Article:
Many of us take for granted the sacred ritual of cracking open a picture book, and cuddling together while the words and pictures collectively take us away. You can probably recall having been read to by your parents or caregivers. You likely hold a special picture book, from your childhood, close to your heart. And, until now, you’ve probably not given much thought to how profound that experience can be.
Imagine, never having that.
When I look back on my early childhood memories, I recall a lot-good and bad. But, there is not a single memory of anyone reading to or with me. I cannot name a favorite picture book from my childhood; I don’t have one. Picture books were not a top priority for my teenaged parents. Later, picture books were not on my single-mom’s priority list either.
I guess that’s why picture books hold such a special place in my heart now. Perhaps that’s why, like a starved hyena, I gobble them up. Maybe it’s why I chose to write my own. I know it is why I jump up on my soapbox, touting the power of picture books.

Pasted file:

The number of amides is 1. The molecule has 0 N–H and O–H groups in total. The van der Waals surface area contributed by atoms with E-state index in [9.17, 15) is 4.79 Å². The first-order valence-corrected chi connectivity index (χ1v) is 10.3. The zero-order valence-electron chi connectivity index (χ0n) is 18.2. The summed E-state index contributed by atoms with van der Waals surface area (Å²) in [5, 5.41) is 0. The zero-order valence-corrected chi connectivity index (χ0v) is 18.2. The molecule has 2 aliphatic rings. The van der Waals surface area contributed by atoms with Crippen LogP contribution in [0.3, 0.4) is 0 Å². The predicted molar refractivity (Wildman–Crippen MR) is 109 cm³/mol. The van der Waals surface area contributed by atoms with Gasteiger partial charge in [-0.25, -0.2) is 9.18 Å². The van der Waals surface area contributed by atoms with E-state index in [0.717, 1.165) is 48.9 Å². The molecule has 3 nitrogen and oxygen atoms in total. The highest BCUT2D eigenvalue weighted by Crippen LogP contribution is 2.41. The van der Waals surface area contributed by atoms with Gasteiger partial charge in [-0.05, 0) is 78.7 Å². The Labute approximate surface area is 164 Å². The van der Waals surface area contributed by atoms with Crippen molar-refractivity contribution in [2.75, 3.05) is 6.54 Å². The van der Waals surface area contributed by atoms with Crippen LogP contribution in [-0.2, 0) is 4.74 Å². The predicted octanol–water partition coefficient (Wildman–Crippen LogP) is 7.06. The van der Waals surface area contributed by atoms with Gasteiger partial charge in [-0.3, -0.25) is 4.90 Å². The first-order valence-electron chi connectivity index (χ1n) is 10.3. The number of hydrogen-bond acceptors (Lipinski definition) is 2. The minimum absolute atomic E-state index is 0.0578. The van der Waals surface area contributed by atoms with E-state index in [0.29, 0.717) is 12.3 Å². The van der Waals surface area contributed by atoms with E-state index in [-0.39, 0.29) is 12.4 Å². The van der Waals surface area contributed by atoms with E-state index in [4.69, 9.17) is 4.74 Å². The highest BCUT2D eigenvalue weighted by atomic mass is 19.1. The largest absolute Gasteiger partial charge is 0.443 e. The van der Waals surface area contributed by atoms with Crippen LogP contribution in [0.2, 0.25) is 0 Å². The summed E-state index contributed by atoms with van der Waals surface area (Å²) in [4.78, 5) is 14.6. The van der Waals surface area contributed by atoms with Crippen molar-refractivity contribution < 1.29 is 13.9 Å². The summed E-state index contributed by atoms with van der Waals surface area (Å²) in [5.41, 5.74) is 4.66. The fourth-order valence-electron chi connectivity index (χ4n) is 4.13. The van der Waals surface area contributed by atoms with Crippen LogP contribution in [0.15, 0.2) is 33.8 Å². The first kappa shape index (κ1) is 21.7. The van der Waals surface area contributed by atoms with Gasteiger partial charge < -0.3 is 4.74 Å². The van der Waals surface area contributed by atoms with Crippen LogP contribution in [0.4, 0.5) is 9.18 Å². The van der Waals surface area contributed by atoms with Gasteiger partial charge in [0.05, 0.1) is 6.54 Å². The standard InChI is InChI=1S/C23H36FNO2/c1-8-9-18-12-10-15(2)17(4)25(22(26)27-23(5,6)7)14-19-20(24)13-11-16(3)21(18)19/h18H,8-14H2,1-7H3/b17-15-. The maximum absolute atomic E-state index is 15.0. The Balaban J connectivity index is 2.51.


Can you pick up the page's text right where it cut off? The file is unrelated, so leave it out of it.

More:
It’s Picture Book Month, people! So, crack open a picture book. Cuddle with your child or loved one. Take a whiff, and enjoy.Embed from Getty Images
I started a new literacy initiative called Picture Book Pass it On #PBPiO, giving free books to kids in need. Learn how you can help kids in your area https://michelleeastmanbooks.wordpress.com/about/picture-book-pass-it-on-pbpio/
I am thrilled to count myself among the ranks of children’s picture book writers. I believe, whole-heartedly, in the power of picture books. Of course, there are thousands of reasons to love picture books, but I’ve compiled my top ten.
My Top Ten Reasons Picture Books ROCK: